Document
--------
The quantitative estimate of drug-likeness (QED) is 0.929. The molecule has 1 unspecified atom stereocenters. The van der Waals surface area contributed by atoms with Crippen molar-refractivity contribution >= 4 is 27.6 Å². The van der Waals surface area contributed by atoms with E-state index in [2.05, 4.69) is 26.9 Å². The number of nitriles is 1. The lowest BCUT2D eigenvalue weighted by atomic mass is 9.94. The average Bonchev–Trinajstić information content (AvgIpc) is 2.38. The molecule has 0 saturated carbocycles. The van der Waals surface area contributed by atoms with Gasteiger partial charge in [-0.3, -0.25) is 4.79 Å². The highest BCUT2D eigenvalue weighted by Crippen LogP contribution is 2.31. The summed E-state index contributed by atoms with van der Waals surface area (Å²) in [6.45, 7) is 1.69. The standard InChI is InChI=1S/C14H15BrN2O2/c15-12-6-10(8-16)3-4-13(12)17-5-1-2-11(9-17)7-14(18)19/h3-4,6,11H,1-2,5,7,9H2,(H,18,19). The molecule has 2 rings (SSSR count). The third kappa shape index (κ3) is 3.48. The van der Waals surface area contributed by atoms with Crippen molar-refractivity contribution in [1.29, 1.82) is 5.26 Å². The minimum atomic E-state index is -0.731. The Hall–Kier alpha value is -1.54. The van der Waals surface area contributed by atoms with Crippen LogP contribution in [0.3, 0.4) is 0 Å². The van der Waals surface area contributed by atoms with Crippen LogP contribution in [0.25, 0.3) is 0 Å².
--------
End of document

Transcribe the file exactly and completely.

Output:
The quantitative estimate of drug-likeness (QED) is 0.929. The molecule has 1 unspecified atom stereocenters. The van der Waals surface area contributed by atoms with Crippen molar-refractivity contribution >= 4 is 27.6 Å². The van der Waals surface area contributed by atoms with E-state index in [2.05, 4.69) is 26.9 Å². The number of nitriles is 1. The lowest BCUT2D eigenvalue weighted by atomic mass is 9.94. The average Bonchev–Trinajstić information content (AvgIpc) is 2.38. The molecule has 0 saturated carbocycles. The van der Waals surface area contributed by atoms with Gasteiger partial charge in [-0.3, -0.25) is 4.79 Å². The highest BCUT2D eigenvalue weighted by Crippen LogP contribution is 2.31. The summed E-state index contributed by atoms with van der Waals surface area (Å²) in [6.45, 7) is 1.69. The standard InChI is InChI=1S/C14H15BrN2O2/c15-12-6-10(8-16)3-4-13(12)17-5-1-2-11(9-17)7-14(18)19/h3-4,6,11H,1-2,5,7,9H2,(H,18,19). The molecule has 2 rings (SSSR count). The third kappa shape index (κ3) is 3.48. The van der Waals surface area contributed by atoms with Crippen molar-refractivity contribution in [1.29, 1.82) is 5.26 Å². The minimum atomic E-state index is -0.731. The Hall–Kier alpha value is -1.54. The van der Waals surface area contributed by atoms with Crippen LogP contribution in [0.3, 0.4) is 0 Å². The van der Waals surface area contributed by atoms with Crippen LogP contribution in [0.25, 0.3) is 0 Å².